Accessible Unlicensed Requires Authentication Published by De Gruyter August 22, 2013

Smart Justice: A New Paradigm for Dealing with Offenders

Kevin Sabet, Stephen Talpins, Matthew Dunagan and Erin Holmes

Abstract

Given the size and cost of the American criminal justice system, new ways of thinking about community corrections are necessary to both reduce the economic impact and public safety consequences of offenders cycling in and out of prison and jail. Several new paradigms for dealing with offenders have recently emerged and are expanding throughout the United States. All of these approaches involve utilizing swift, certain, and modest sanctions, rather than random and severe sanctions, which is the status quo. This paper outlines the aforementioned approach by highlighting three such programs currently in existence in the United States. The paper ends with general guidelines for constructing similar cost-effective programs.

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  1. 1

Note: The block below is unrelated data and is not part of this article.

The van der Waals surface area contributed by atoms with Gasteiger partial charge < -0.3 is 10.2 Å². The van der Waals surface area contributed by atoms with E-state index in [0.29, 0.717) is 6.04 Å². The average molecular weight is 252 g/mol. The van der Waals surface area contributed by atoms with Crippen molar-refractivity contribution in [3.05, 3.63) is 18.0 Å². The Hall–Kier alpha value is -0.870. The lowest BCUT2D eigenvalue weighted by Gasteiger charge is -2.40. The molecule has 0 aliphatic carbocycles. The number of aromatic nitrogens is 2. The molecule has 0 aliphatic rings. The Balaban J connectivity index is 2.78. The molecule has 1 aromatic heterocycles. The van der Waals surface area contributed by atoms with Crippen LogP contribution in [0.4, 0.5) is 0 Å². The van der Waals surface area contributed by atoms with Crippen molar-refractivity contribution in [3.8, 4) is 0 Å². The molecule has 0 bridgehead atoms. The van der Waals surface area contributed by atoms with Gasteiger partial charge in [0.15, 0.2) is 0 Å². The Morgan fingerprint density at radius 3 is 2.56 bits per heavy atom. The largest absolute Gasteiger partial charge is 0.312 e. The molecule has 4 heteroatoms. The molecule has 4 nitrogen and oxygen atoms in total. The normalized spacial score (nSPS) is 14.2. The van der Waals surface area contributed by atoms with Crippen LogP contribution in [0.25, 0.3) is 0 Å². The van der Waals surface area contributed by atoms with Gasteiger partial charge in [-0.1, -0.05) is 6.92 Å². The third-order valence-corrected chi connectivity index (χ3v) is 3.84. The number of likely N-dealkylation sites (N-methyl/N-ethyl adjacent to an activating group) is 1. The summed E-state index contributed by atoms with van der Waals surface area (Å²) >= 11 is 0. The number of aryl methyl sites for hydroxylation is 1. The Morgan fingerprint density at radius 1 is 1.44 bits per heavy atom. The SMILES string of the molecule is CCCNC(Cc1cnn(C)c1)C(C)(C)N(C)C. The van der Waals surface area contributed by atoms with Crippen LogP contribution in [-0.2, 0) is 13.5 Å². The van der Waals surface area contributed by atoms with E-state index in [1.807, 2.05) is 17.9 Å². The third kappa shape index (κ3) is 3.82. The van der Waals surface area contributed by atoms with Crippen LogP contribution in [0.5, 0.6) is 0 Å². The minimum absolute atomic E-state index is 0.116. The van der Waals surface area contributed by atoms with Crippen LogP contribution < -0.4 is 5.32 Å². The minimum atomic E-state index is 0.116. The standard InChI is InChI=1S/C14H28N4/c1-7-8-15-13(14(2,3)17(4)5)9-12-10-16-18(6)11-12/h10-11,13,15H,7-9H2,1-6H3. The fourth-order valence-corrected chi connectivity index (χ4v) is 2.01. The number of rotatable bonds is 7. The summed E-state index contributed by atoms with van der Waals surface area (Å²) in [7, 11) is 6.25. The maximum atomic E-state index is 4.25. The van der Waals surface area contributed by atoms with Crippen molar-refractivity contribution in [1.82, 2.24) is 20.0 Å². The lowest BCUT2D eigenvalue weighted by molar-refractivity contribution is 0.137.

We do not know how many HOPE probationers were clinically assessed as having serious drug problems. The 2009 NIJ study had HOPE probationers with a baseline LSI score of 27.8 and the control group having a baseline LSI score of 26.8. The percentage of HOPE probation assessed as high risk was 46.7% and the control group was at 44.1%. Also, HOPE probationers were interviewed in the 2009 NIJ study and asked about their perceptions of the program. Four groups were interviewed (probationers in treatment, probationers in jail, probationers in the Integrated Community Sanctions Unit, and probationers in the Adult Client Services branch). All four groups had a positive perception of the HOPE Probation program.

Published Online: 2013-08-22

©2013 by Walter de Gruyter Berlin / Boston